What Counts in US Politics: Voters or Interest Groups?
Alan Abramowitz trains his lens on the disappearing center in US politics. He surmises that the polarization in politics has long historical roots and has only increased under both the George W. Bush and Barack Obama Administrations. The divergence between parties is at historic highs according to Congressional vote tallies. It is largely due to ideological shifts to the right especially within the Republican Party. The Democratic Party is substantially the same but has lost the Southern wing of its support. The polarization is consistent among politicians, party activists, funders and the media. It reflects economic change, rising educational status, workforce composition and changes in the nature of families. He ends his talk by noting that the 2012 elections can be won by either party and this will have huge implications for public policy.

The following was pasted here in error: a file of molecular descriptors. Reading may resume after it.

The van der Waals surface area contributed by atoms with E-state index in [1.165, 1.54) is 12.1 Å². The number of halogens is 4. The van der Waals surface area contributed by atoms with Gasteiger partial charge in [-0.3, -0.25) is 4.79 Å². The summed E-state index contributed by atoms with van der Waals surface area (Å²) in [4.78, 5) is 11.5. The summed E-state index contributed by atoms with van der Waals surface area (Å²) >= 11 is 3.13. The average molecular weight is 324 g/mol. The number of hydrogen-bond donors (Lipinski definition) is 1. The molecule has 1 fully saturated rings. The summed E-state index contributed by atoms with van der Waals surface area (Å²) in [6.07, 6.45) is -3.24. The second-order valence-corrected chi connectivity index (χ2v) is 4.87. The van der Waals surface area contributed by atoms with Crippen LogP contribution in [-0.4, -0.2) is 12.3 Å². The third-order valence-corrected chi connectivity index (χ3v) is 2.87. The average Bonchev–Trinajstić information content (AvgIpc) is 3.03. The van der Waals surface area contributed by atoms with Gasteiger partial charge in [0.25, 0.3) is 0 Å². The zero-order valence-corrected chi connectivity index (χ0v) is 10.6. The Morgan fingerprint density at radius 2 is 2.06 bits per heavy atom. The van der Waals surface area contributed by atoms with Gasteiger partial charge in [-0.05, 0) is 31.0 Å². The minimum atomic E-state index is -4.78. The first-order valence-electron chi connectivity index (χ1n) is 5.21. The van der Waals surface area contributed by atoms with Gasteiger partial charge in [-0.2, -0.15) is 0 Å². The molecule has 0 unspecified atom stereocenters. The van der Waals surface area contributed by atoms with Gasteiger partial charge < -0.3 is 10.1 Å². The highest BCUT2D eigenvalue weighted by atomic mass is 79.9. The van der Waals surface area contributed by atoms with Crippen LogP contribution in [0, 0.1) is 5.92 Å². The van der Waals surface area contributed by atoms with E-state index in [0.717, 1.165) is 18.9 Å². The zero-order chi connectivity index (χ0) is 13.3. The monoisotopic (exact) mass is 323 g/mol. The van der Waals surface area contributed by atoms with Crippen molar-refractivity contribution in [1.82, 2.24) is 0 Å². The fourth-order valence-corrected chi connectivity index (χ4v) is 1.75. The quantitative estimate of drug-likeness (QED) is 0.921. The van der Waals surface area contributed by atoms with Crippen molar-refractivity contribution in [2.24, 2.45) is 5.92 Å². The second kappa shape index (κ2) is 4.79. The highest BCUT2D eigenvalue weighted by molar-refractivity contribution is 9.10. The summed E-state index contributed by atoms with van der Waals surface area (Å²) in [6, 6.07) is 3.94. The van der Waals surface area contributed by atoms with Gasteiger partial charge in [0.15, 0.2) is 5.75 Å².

William Domhoff considers the historic background of the two-party system in national politics. He maintains that it is important to understand US politics within power structures and to focus in on how voters are mobilized and demobilized by rival interest groups. He describes the two primary interest groups today as corporate conservative versus liberal labor admitting that this is an oversimplification. In particular, the Democratic Party has been a coalition of out-groups since its formation by Southern planters in a dynamic modernizing free labor economy. The Republicans were the party of in-groups from their formation as an Anglophile Protestant industrializing faction. He considers how these parties changed in social composition over time but were blown apart by the election of 1964 which has resulted in the polarizing alignments that have taken root today. He concludes his narrative with a discussion of the electoral system noting the near impossibility of an enduring third party.